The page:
Created by La Cité des sciences et de l’industrie in partnership with Le Musée de la civilization and produced by Imagine Exhibitions, Cats & Dogs is the first large-scale exhibition dedicated to these animals.
I recently had the opportunity to visit Cats & Dogs and experience the exciting features of the exhibit.
The exhibition reviews everything we know scientifically, sociologically and culturally about both canines and felines.
The science of animal behaviour has advanced by leaps and bounds in recent years, overturning a number of preconceived ideas about cats and dogs regarding how they demonstrate their skills, awareness and intelligence every day.
Visitors will discover the wide range of canine and feline body shapes, observe their characteristics and be able to compare their own physical skills with the animals’ skills.
For example, you can measure your ability to jump like a dog at one of the installations.
See how you measure up in an agility slalom like how the Superdogs do it.
FUN FACTS you’ll learn at Cats & Dogs
- Cats and dogs communicate through olfactory, tactile, vocal, visual and even body signals, illustrating how these animals are surprisingly talkative for creatures that cannot speak!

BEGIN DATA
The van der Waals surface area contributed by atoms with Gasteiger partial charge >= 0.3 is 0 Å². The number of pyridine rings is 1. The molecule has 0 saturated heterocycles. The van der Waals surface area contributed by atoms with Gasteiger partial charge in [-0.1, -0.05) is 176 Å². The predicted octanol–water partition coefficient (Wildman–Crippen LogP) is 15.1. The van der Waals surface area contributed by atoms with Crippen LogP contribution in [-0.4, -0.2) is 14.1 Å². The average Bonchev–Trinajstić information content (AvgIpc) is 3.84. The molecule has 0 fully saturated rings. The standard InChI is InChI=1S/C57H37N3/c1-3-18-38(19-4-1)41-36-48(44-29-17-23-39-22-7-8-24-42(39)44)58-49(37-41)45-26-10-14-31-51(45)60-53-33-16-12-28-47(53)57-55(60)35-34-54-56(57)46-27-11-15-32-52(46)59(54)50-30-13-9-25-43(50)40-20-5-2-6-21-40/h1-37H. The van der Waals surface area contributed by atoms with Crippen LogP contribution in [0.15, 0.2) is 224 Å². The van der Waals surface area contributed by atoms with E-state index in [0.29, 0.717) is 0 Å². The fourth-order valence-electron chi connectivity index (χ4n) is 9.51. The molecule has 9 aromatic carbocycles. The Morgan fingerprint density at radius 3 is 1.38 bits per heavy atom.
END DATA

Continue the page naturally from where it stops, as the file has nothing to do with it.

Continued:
- Cats and dogs CAN get along with one another.
- Small dogs are NOT the most vicious dogs.
- Unfortunately, cats do NOT always land on their feet.
- A couple of unneutered cats can create more than 15,000 descendants in only 5 years!
Cats & Dogs transport visitors into our communal living spaces to explore relationships between humans and animals and examines the role dogs and cats play in our culture and imagination.
Science World is also playing its feature OMNIMAX film, Superpower Dogs which follows six real-life working dogs from around the world, as well as their human partners, as they brave earthquakes and avalanches, protect endangered species such as rhinos and elephants and transform the lives of people with special needs.
Cats & Dogs is included in the General Admission to Science World and is on until January 5, 2010. For tickets and more information, visit www.scienceworld.ca/cats-dogs